Re: [NGC4LIB] Authority in an Age of Open Access (an analysis)

Posting to NGC4LIB

On 09/11/2012 00:56, Alexander Johannesen wrote:

Yup, have to agree with Jonathan here; primary sources are well and fine is as much as they can be hard to find when searching for “world war i”. However, I doubt anyone looking for “world war i” at this junction in their search even cares about primary sources. Or, put differently, every search is a journey, the search queries change depending on what they find and their level of investigation.

Can’t agree with that one. I think it is vital that for people who are interested in, e.g. the economic aspects of World War I, they need to be able to find Keynes’ “The Economic Consequences of the Peace”, the personal memoirs of what people lived through and on and on. If somebody did not put “World War I” (or in LCSH-speak “World War, 1914-1918”) nobody could find them. To assume that people don’t care about primary sources is too big of an assumption to make, in my opinion. Certainly if someone is not aware of something, that is a pretty good guarantee that they won’t want it, just like if somebody believes that when they click on the tag for Brazil in the Smithsonian project on Flickr that I discussed in the opening message of this thread, they are looking at the images of Brazil. What else could they think? Do the people who click on “Brazil” really not care one whit what they retrieve? “Whatever comes up is fine with me.”

Really? I can only hope the fellow working on my natural gas doesn’t have the same attitude, otherwise the entire block could go up. I think people accept things like the Brazil example only because they don’t understand what they are really looking at. They don’t know they are getting only two hits when there should be nine–and probably lots and lots more when you add in the entire set of Smithsonian images on Flickr. So if this is the reality, the task becomes something quite different: you can either let the public know the limits of what they are getting and I bet they would conclude that the tool you have made is pretty bad. Or, you can keep quiet, don’t let anybody know what they are really seeing, and hope to keep the random, limited result a secret. That is a real professional attitude!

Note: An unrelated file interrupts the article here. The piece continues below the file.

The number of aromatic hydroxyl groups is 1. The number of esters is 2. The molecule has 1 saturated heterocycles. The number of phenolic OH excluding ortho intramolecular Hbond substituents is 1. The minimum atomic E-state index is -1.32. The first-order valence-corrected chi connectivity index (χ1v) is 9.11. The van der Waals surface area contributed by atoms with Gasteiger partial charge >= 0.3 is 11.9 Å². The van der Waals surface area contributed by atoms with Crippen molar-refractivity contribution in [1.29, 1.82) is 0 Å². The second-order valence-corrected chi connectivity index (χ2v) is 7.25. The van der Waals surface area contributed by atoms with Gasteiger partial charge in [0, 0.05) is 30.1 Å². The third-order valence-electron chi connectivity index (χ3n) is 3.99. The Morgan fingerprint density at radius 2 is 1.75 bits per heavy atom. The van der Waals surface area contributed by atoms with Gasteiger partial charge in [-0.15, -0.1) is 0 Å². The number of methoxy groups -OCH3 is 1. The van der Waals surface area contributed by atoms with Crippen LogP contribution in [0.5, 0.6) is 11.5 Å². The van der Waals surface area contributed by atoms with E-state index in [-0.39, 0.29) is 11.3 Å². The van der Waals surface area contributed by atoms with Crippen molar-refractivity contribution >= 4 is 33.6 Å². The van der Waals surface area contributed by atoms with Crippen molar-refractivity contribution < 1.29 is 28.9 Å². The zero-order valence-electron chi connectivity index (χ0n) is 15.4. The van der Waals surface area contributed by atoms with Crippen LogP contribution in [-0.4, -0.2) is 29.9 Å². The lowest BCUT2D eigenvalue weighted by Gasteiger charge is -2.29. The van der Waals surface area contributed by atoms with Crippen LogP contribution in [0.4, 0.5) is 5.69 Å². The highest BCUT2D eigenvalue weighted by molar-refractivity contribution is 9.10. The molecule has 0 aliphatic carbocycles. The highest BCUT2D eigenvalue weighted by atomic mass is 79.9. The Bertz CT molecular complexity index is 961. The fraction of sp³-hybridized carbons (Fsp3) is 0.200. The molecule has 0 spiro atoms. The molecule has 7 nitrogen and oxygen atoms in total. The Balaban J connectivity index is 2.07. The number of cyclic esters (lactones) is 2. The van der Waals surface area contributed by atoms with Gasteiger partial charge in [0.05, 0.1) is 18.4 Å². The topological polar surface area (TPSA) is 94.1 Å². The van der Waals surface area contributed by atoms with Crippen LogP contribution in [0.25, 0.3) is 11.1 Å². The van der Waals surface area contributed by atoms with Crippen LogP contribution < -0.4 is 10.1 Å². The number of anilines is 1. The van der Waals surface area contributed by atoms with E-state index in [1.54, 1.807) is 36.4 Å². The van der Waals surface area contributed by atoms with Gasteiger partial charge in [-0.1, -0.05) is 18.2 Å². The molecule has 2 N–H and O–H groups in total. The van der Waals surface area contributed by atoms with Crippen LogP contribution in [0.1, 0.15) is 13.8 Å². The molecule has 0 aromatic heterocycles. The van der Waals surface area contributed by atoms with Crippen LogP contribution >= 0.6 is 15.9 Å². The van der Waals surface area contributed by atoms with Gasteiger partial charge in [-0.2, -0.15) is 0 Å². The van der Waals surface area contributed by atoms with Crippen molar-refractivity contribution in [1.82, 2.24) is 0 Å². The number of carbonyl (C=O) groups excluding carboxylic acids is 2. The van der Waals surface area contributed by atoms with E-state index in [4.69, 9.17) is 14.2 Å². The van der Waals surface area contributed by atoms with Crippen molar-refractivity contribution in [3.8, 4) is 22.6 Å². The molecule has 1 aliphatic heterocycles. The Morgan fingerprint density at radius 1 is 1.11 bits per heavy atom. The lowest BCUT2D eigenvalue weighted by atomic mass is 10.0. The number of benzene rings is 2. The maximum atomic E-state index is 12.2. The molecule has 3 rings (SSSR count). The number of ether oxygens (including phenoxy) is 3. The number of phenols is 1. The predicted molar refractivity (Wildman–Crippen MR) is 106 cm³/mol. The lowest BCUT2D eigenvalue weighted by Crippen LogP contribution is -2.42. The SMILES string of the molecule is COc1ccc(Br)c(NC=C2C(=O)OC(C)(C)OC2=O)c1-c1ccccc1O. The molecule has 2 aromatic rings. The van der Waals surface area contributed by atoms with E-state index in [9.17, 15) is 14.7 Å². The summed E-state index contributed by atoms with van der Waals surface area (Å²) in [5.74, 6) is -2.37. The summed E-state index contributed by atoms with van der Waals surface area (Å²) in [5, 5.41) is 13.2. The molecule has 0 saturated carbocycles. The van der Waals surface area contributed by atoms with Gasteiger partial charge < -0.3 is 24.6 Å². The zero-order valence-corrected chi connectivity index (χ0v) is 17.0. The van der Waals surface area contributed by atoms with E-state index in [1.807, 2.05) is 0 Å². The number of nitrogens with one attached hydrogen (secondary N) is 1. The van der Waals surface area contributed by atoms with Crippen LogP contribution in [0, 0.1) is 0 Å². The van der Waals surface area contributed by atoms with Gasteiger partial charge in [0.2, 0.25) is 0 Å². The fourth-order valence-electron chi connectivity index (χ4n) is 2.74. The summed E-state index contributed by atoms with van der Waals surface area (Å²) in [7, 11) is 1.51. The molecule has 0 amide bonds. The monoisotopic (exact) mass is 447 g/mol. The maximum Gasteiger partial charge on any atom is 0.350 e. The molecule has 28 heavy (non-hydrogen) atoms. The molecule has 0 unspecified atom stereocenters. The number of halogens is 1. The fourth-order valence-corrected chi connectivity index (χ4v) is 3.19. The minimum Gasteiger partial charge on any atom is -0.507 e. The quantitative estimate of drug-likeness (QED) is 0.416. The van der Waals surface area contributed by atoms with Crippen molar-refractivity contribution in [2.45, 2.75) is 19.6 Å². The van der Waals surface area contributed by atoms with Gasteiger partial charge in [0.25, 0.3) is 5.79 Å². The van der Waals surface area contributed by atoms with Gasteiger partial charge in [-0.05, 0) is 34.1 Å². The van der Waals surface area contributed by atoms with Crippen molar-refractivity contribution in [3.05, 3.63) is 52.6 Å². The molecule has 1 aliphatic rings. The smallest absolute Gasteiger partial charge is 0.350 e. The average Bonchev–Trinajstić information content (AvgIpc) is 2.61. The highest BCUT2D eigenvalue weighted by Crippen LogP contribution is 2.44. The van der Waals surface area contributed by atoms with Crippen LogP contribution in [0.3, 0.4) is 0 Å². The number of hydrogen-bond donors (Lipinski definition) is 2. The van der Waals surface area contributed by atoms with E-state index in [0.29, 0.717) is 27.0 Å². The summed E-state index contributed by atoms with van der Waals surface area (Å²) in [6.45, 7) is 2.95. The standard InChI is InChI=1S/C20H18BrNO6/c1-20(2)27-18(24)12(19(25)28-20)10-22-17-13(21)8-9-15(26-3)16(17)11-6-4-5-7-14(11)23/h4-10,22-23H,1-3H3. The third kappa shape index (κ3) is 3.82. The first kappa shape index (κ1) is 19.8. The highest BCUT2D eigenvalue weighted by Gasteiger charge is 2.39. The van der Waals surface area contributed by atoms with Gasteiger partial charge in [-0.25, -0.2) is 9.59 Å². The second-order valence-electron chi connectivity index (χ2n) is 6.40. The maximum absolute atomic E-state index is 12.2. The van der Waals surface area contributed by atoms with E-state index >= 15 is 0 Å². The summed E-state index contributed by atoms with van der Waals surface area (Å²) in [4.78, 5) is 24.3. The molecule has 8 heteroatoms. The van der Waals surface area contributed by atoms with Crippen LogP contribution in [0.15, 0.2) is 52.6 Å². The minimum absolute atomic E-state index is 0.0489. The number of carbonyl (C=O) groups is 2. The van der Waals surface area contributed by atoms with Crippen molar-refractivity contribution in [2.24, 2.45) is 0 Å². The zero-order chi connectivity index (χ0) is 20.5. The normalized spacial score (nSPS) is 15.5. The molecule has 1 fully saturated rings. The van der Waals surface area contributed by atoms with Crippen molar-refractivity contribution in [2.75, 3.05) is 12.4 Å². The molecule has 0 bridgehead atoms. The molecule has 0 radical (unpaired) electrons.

The way I look at it, we either take the task seriously or we do not. If we don’t take the task seriously, then it will be difficult for others to take us seriously.


Yeah, I know, classical problems of library meta data collections. I say; put some more focus on that LCSH thing, because there’s gold in there when linked with something else, but you need to find it and use it better, and understand the problem of faceted exclusion in juxtaposition to open search. Or something.

This I agree with and I have never seen an implementation of LCSH that has really worked. That Trove site is very nice, but even better I think is another Australian project which I think is the best I have seen so far. Your example of Puccini shows off very well here, where the “Related Subjects” in the right menu can show either the complete headings or the facets, plus there are all kinds of other things.

Shirkey’s end statement at Educause was great:  “Do not put together an interdisciplinary team from 12 departments and give them a budget of a quarter of a million dollars, and a year and a half deadline. Find five people and ask them what can you do in a month—for free. I think the results will surprise you.”